16. The edge-emitting laser of claim 11, wherein the edge-emitting laser is configured to lase coherent light into a waveguide, and wherein the controller is configured to tune the perceived bandwidth of the coherent light to reduce fringe interference due to the coherent light propagating through the waveguide.

17. A method for operating an edge-emitting laser having an optical cavity including an active gain section and a reflector section configured to selectively reflect light of a selected wavelength tunable via high-frequency index modulation of the reflector section, the method comprising:

applying a waveform having a first voltage to the reflector section to tune the reflector section to reflect coherent light having a first wavelength;
exciting the active gain section to lase coherent light having the first wavelength to a display including a plurality of pixels;
applying a waveform having a second voltage, different than the first voltage, to the reflector section to tune the reflector section to reflect coherent light having a second wavelength different than the first wavelength; and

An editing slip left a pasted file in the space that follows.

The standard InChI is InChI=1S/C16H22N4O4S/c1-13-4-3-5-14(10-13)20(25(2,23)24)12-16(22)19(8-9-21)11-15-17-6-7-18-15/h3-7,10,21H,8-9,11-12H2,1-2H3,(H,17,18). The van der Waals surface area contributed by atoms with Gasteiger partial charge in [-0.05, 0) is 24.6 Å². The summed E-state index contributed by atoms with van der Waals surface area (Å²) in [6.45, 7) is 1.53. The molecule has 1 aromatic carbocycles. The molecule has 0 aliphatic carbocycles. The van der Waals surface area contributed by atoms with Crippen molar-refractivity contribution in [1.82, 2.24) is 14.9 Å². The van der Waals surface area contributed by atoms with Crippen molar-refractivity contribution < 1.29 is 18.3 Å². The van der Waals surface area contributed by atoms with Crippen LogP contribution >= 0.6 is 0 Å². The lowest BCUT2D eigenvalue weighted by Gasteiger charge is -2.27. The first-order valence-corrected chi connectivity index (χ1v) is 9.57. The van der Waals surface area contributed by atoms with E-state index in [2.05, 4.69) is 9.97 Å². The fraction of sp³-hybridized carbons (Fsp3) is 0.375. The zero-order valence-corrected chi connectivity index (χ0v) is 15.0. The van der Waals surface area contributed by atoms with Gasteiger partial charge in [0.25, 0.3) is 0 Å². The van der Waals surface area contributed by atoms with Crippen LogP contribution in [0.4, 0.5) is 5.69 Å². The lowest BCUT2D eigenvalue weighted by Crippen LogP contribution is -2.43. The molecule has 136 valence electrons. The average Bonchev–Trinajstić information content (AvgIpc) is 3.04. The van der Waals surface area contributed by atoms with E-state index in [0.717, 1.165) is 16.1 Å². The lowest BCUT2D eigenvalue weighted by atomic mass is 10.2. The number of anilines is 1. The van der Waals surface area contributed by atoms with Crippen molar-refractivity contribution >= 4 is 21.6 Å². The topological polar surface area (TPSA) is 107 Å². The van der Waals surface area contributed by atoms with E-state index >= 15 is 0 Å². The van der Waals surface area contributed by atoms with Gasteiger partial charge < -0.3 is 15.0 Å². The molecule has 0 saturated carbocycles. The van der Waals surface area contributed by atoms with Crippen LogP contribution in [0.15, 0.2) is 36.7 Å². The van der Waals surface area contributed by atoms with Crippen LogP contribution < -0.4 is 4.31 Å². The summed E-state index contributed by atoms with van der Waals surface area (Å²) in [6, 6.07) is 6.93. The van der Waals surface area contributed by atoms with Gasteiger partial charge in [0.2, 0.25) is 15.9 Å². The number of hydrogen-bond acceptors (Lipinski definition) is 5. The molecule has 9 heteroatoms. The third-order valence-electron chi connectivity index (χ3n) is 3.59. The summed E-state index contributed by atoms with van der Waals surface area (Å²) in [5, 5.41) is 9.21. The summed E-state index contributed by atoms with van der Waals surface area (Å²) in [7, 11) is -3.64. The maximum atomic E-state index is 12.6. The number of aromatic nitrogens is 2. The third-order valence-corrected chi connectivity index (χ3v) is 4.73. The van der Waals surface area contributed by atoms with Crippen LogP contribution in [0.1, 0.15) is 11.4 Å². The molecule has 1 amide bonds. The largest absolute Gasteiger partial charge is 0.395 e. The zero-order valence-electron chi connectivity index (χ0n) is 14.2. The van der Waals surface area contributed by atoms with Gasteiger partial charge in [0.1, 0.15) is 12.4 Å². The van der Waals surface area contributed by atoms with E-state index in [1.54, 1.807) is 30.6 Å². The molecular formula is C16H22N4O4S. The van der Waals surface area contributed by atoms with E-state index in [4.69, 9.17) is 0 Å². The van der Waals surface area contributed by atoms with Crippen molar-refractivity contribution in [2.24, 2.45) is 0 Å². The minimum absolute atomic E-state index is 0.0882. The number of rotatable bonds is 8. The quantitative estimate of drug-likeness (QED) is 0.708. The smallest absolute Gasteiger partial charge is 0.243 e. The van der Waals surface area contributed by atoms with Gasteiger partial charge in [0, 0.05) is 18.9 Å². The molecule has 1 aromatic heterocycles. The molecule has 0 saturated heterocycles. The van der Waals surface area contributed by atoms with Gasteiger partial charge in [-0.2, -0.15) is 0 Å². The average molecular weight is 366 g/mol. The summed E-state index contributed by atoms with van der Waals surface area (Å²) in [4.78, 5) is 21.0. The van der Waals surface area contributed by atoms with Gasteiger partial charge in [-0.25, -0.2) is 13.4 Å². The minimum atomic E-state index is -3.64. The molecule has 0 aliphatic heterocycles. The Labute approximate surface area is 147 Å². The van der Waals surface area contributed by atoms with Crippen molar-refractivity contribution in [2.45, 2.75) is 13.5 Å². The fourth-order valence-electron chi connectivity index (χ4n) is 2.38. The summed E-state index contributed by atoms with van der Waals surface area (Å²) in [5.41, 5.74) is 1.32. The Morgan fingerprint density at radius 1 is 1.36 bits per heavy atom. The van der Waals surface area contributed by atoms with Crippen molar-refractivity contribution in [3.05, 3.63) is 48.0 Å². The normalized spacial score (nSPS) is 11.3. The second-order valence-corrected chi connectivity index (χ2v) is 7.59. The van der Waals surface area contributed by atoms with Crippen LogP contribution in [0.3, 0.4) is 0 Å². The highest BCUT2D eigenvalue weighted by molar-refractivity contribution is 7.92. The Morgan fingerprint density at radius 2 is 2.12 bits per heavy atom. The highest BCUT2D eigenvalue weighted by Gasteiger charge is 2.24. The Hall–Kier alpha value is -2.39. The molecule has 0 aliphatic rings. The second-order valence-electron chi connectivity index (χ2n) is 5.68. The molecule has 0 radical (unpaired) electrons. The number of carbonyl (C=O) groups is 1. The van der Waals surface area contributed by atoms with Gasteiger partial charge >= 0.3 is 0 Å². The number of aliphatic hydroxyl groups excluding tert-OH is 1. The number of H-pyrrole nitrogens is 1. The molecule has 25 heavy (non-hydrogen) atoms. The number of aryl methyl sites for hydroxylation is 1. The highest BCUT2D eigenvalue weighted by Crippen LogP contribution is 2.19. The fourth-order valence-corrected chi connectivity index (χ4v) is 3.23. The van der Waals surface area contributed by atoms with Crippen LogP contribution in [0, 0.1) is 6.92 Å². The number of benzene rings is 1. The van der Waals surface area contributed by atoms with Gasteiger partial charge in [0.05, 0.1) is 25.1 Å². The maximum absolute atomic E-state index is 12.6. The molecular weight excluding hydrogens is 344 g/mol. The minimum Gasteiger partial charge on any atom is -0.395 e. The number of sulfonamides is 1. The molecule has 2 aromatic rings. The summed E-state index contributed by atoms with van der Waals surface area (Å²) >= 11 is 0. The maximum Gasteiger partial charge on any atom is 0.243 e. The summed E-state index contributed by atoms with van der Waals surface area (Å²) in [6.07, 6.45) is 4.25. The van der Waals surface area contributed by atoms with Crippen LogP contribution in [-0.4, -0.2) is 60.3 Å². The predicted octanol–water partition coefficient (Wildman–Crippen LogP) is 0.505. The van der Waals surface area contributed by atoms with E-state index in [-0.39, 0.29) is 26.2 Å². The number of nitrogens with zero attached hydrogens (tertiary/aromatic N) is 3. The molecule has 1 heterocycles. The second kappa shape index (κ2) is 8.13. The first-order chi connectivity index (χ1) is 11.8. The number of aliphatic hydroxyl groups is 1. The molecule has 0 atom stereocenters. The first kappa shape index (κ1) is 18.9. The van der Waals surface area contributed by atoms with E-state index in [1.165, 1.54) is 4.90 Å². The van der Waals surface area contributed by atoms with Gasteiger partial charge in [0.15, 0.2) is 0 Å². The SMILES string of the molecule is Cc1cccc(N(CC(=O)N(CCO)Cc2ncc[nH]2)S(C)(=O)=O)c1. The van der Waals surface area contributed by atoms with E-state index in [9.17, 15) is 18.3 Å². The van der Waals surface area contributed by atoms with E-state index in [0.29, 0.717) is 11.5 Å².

exciting the active gain section to lase coherent light having the second wavelength to the display;
wherein the reflector section is tuned between reflecting coherent light having the first wavelength and reflecting coherent light having the second wavelength at least on a per pixel basis for the plurality of pixels of the display.

18. The method of claim 17, wherein the reflector section is tuned periodically between reflecting coherent light having the first wavelength and reflecting coherent light having the second wavelength.

19. The method of claim 17, wherein the reflector section is tuned between reflecting coherent light having the first wavelength and reflecting coherent light having the second wavelength at a frequency suitably high enough to widen a perceived bandwidth of the coherent light.

20. (canceled)

Patent History
Publication number: 20200373734
Type: Application
Filed: May 20, 2019
Publication Date: Nov 26, 2020
Applicant: Microsoft Technology Licensing, LLC (Redmond, WA)
Inventors: Shiva SHAHIN (Seattle, WA), Dale Eugene ZIMMERMAN (Redmond, WA)
Application Number: 16/417,439
Classifications
International Classification: H01S 5/062 (20060101); H01S 5/125 (20060101); H01S 5/12 (20060101);